The problem was Cranford, while he was okay coming together with the scripting and so forth, he couldn't do high-performance graphics. That's what I did. So, at this time in Interplay, I was becoming the tools programmer, or the technology programmer. I wrote all the graphics routines, I did all the sound routines, the animation. I also did the graphics editor, called Quick Draw. Apple later used that name -- damnit, I should have copyrighted it. But I wrote the art program that all the artists were using.
The tools, the extractors, every single piece of software so all the heavy lifting work -- I wrote that. Whereas Cranford wrote the actual game logic, and the text instruction and some disk routines. I remember we had wars because I would write in an assembler called Merlin and he was using Orca/M. So I would have to write it in Merlin, then translate to Orca/M or give it to him for translation, and we were constantly back and forth. It made a rift between us.
Once Bard's Tale was almost done -- we had a couple bugs left, Cranford had fixed them -- Cranford then had the final floppy disk, and he came in and held the disk hostage. He told Brian to sign a contract, which changed the terms of the deal with him and Interplay, or he was not going to give the disk to Brian. He was going to sell itself or something of that nature. We needed the money, so Brian signed the contract, and Cranford gave the disk, and the game shipped. Thankfully for Interplay, it made us a boatload of money.
However, that contract had a clause in it that basically said that the sequel, The Destiny Knight, was Cranford's and Cranford's alone. I did do some more functions, more assembly, more routines for Cranford, but basically the engine is Bard's Tale I. He just changed the scenario code. He recycled all the code I wrote, used all my tools.
Unfortunately, when Cranford plays D&D as the dungeon master, he plays it so that if everyone in the party dies, the DM wins. This is totally against how D&D works -- the DM is not supposed to be a participant, he's supposed to make it fun for everybody. That showed up in the way Destiny Knight played. Destiny Knight was a very difficult game. In a way it was because Cranford actually said if people get killed, he wins. I was like...Okay.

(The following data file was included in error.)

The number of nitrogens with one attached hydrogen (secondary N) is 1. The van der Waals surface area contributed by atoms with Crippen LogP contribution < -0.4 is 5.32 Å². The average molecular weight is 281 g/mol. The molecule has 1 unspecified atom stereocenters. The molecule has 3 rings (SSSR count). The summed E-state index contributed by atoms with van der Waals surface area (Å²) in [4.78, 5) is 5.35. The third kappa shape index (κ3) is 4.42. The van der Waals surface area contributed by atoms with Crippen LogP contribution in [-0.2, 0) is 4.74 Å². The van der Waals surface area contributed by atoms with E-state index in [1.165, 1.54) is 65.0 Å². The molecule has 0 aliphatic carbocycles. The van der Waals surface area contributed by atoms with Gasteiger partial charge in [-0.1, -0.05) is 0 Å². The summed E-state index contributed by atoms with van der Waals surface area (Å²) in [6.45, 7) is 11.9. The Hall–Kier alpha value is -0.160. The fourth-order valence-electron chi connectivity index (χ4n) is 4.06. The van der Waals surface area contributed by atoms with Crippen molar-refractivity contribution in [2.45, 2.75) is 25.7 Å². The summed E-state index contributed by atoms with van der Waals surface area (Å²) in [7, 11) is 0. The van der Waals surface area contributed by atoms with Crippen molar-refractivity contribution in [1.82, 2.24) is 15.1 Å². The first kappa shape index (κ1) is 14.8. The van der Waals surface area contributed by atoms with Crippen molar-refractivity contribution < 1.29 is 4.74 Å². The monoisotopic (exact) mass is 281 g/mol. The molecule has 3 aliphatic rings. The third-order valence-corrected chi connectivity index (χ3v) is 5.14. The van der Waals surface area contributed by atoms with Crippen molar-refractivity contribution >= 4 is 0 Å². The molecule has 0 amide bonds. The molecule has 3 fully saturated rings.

Once Destiny Knight was done, the contract between Cranford and Interplay ended, and that's when I said I wanted to do Bard's Tale III. I have ideas, let's get Michael Stackpole involved so we can have a professional writer, and I'm just going to take all of Cranford's code -- because I considered it a P.O.S. -- flush it down the toilet, and start from scratch.
All the graphics routines I kept. But I improved upon them, and I added multi-sized dungeons, increased animation frames with better compression. I even came up with two voice audio on the Apple II, which was not really done except for music programs. This was in a game where music was an integral part of it.
I was even able to shove in some Monty Python references, Sir Robin's Tune -- "Bravely ran way," which lets you run from combat. When you go to the temples, they say "dona eis requiem" and you're healed.
I also introduced female characters -- for obvious reasons! I was so pissed with Cranford, I kept saying, "Where are the girls?" He said, "Girls don't play this." If he only knew...I also added new character classes, geomancers, necromancers, and so forth. All of this stuff, and I only added one more disk because I used some really sophisticated compression algorithms. At the same time I was doing this game, I was doing the graphics routines and all the tools for Wasteland. That's why Wasteland has similarities in the graphics and monsters -- it's the same code. It was my code I wrote.